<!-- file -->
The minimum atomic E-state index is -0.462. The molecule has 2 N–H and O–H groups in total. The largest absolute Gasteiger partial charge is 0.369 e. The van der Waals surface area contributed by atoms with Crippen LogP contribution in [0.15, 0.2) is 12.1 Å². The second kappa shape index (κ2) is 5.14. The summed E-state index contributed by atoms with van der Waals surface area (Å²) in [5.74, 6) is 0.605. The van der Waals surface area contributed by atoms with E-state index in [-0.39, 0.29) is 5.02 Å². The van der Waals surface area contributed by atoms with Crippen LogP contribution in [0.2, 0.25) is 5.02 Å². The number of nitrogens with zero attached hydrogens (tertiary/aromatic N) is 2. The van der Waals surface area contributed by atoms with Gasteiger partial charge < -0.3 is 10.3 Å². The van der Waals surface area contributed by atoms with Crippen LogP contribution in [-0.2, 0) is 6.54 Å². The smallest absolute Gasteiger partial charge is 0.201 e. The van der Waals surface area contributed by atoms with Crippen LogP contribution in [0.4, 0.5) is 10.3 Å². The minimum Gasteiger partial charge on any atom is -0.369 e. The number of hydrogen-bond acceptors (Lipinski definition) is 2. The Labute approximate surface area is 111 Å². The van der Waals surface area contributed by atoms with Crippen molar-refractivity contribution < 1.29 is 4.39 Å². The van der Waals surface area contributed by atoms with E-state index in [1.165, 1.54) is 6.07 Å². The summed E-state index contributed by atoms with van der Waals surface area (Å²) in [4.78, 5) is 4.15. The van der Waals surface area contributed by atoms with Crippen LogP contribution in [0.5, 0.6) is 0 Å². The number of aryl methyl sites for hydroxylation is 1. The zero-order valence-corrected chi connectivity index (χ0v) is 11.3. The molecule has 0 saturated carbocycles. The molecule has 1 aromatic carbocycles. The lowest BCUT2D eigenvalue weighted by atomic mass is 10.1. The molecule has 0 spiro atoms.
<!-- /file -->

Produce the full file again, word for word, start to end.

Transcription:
The minimum atomic E-state index is -0.462. The molecule has 2 N–H and O–H groups in total. The largest absolute Gasteiger partial charge is 0.369 e. The van der Waals surface area contributed by atoms with Crippen LogP contribution in [0.15, 0.2) is 12.1 Å². The second kappa shape index (κ2) is 5.14. The summed E-state index contributed by atoms with van der Waals surface area (Å²) in [5.74, 6) is 0.605. The van der Waals surface area contributed by atoms with E-state index in [-0.39, 0.29) is 5.02 Å². The van der Waals surface area contributed by atoms with Crippen LogP contribution in [0.2, 0.25) is 5.02 Å². The number of nitrogens with zero attached hydrogens (tertiary/aromatic N) is 2. The van der Waals surface area contributed by atoms with Gasteiger partial charge < -0.3 is 10.3 Å². The van der Waals surface area contributed by atoms with Crippen LogP contribution in [-0.2, 0) is 6.54 Å². The smallest absolute Gasteiger partial charge is 0.201 e. The van der Waals surface area contributed by atoms with Crippen LogP contribution in [0.4, 0.5) is 10.3 Å². The minimum Gasteiger partial charge on any atom is -0.369 e. The number of hydrogen-bond acceptors (Lipinski definition) is 2. The Labute approximate surface area is 111 Å². The van der Waals surface area contributed by atoms with Crippen molar-refractivity contribution < 1.29 is 4.39 Å². The van der Waals surface area contributed by atoms with E-state index in [1.165, 1.54) is 6.07 Å². The summed E-state index contributed by atoms with van der Waals surface area (Å²) in [4.78, 5) is 4.15. The van der Waals surface area contributed by atoms with Crippen LogP contribution in [0.5, 0.6) is 0 Å². The number of aryl methyl sites for hydroxylation is 1. The zero-order valence-corrected chi connectivity index (χ0v) is 11.3. The molecule has 0 saturated carbocycles. The molecule has 1 aromatic carbocycles. The lowest BCUT2D eigenvalue weighted by atomic mass is 10.1. The molecule has 0 spiro atoms.